August 15, 2017
Beef: The U.S. Department of Agriculture released Aug. 7 trade data revealing another strong month for U.S. beef exports, which were up 5% from the month earlier and up 12% from the year before. Strong year-over-year growth was observed in nearly all of the major exporting countries, especially for Asian export destinations. Increases in Japan, South Korea and Hong Kong accounted for 71% of the year-over-year growth in June beef exports. Imports were also up sharply, with June jumping 10% over the prior month and 6% over the relatively muted import total of 2016. Large increases were observed from North American Free Trade Agreement trading partners, with Mexico up 31% and Canada up 18%. Year to date, the U.S. remains a net beef importer, importing a difference of approximately 178 million lb., but with forecasts for exports in the back half of 2017 to remain strong as imports decline seasonally, beef exports may outpace total imports by the fourth quarter. Still, it is likely that the U.S. will remain a net beef importer this year.
Pork: June saw a total of 449 million lb. of pork product shipped out. While this was not a record — the highest was in June 2008 — it was a 4% increase over June 2016. What is noteworthy is the year-to-date total of 2.86 billion lb., which beat the 2012 record for the January to June time period and is 315 million lb. more than the 2016 period. Derived total domestic pork production over the prior year is estimated to be 353 million lb., which means the U.S. has quite possibly exported 89% of its pork production increase of 2017. These numbers are staggering, with many not realizing how much of a role exports are playing in the product available to meet domestic demand.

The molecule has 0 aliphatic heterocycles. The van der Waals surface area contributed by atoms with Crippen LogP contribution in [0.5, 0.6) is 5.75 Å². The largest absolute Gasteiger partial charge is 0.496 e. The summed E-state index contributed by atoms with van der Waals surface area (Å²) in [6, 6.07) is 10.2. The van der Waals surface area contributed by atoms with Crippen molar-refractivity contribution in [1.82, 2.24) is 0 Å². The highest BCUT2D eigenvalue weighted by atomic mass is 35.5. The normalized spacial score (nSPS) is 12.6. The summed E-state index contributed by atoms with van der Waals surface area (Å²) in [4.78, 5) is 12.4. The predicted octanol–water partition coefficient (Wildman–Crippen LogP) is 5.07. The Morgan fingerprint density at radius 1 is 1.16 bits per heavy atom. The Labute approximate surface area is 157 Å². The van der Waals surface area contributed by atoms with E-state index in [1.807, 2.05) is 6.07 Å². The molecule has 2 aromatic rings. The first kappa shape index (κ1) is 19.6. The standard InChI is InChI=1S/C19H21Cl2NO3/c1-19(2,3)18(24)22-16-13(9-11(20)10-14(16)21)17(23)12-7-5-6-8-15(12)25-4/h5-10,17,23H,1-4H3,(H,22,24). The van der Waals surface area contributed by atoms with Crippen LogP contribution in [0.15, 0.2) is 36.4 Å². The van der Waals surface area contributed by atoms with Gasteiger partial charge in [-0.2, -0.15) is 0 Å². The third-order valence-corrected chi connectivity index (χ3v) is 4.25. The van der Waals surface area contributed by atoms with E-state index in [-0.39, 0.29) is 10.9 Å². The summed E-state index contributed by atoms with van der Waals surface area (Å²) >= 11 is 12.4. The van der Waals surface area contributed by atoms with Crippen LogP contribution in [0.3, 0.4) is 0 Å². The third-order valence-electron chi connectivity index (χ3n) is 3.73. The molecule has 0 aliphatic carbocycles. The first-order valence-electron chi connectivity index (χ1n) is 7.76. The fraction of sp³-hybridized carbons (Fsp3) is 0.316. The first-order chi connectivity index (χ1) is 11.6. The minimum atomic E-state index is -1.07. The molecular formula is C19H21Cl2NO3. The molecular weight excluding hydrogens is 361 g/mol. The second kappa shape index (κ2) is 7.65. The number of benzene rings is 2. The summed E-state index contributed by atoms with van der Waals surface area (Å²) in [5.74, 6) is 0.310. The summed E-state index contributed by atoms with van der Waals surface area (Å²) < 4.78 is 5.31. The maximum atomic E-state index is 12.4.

Poultry: USDA’s Aug. 7 poultry trade data reflected another decline from the previous month’s data, after climbing to 573 million lb. during May. Exports fell by 36 million lb. in June to a total of 537.6 million lb. While the culprit during April was a large year-over-year deficit to Mexico, it appears that, in June, shipments to emerging markets slowed. Still, total exports for June were up 6.8% from a year ago, and cumulative exports are now up 5% from the pace set a year ago. Year-to-date exports to Mexico are down nearly 65%, while stronger interest in U.S. broiler meat from Cuba, Angola, Kazakhstan and the Philippines has picked up the bulk of the slack. Angola has imported an additional 119 million lb. of U.S. broiler meat so far this year compared to last year. While broiler exports saw a mild retractment from May, the strong domestic clearance that drew healthy margins for broiler integrators likely put slightly less importance on the export markets for broiler integrators.
For a more detailed look at the weekly forecasts for the various meat sectors and meat cuts, subscribe to the "Meat Price Outlook." Contact Susan Dahlgren at [email protected] for more information.
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